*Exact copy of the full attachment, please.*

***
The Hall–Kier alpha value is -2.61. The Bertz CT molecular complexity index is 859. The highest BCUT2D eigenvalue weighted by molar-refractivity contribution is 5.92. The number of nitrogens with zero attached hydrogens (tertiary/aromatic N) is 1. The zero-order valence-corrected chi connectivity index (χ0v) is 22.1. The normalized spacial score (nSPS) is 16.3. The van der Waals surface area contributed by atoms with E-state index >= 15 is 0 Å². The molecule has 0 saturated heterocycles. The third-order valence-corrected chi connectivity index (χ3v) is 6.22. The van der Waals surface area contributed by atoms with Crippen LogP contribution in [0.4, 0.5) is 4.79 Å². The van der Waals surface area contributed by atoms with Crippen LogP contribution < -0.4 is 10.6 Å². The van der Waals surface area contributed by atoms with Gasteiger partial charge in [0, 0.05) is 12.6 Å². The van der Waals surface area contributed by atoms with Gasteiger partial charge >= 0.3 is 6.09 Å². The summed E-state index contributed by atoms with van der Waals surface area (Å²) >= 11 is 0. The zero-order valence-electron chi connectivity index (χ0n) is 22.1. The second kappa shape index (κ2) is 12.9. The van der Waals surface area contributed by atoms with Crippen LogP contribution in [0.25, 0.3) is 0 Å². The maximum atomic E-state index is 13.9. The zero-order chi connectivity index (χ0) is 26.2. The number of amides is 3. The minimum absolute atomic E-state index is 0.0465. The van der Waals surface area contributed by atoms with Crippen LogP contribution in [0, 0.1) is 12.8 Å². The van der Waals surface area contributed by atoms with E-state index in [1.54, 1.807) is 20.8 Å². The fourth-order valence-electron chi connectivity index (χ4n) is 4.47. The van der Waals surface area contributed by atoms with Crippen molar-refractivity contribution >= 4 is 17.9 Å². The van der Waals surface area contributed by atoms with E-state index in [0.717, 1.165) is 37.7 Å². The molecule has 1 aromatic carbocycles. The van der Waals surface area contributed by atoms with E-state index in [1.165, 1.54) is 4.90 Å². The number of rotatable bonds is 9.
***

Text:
The Hall–Kier alpha value is -2.61. The Bertz CT molecular complexity index is 859. The highest BCUT2D eigenvalue weighted by molar-refractivity contribution is 5.92. The number of nitrogens with zero attached hydrogens (tertiary/aromatic N) is 1. The zero-order valence-corrected chi connectivity index (χ0v) is 22.1. The normalized spacial score (nSPS) is 16.3. The van der Waals surface area contributed by atoms with E-state index >= 15 is 0 Å². The molecule has 0 saturated heterocycles. The third-order valence-corrected chi connectivity index (χ3v) is 6.22. The van der Waals surface area contributed by atoms with Crippen LogP contribution in [0.4, 0.5) is 4.79 Å². The van der Waals surface area contributed by atoms with Crippen LogP contribution < -0.4 is 10.6 Å². The van der Waals surface area contributed by atoms with Gasteiger partial charge in [0, 0.05) is 12.6 Å². The van der Waals surface area contributed by atoms with Gasteiger partial charge >= 0.3 is 6.09 Å². The summed E-state index contributed by atoms with van der Waals surface area (Å²) >= 11 is 0. The zero-order valence-electron chi connectivity index (χ0n) is 22.1. The second kappa shape index (κ2) is 12.9. The van der Waals surface area contributed by atoms with Crippen LogP contribution in [0.25, 0.3) is 0 Å². The maximum atomic E-state index is 13.9. The zero-order chi connectivity index (χ0) is 26.2. The number of amides is 3. The minimum absolute atomic E-state index is 0.0465. The van der Waals surface area contributed by atoms with Crippen LogP contribution in [0, 0.1) is 12.8 Å². The van der Waals surface area contributed by atoms with E-state index in [1.54, 1.807) is 20.8 Å². The fourth-order valence-electron chi connectivity index (χ4n) is 4.47. The van der Waals surface area contributed by atoms with Crippen molar-refractivity contribution >= 4 is 17.9 Å². The van der Waals surface area contributed by atoms with E-state index in [0.717, 1.165) is 37.7 Å². The molecule has 1 aromatic carbocycles. The van der Waals surface area contributed by atoms with E-state index in [1.165, 1.54) is 4.90 Å². The number of rotatable bonds is 9.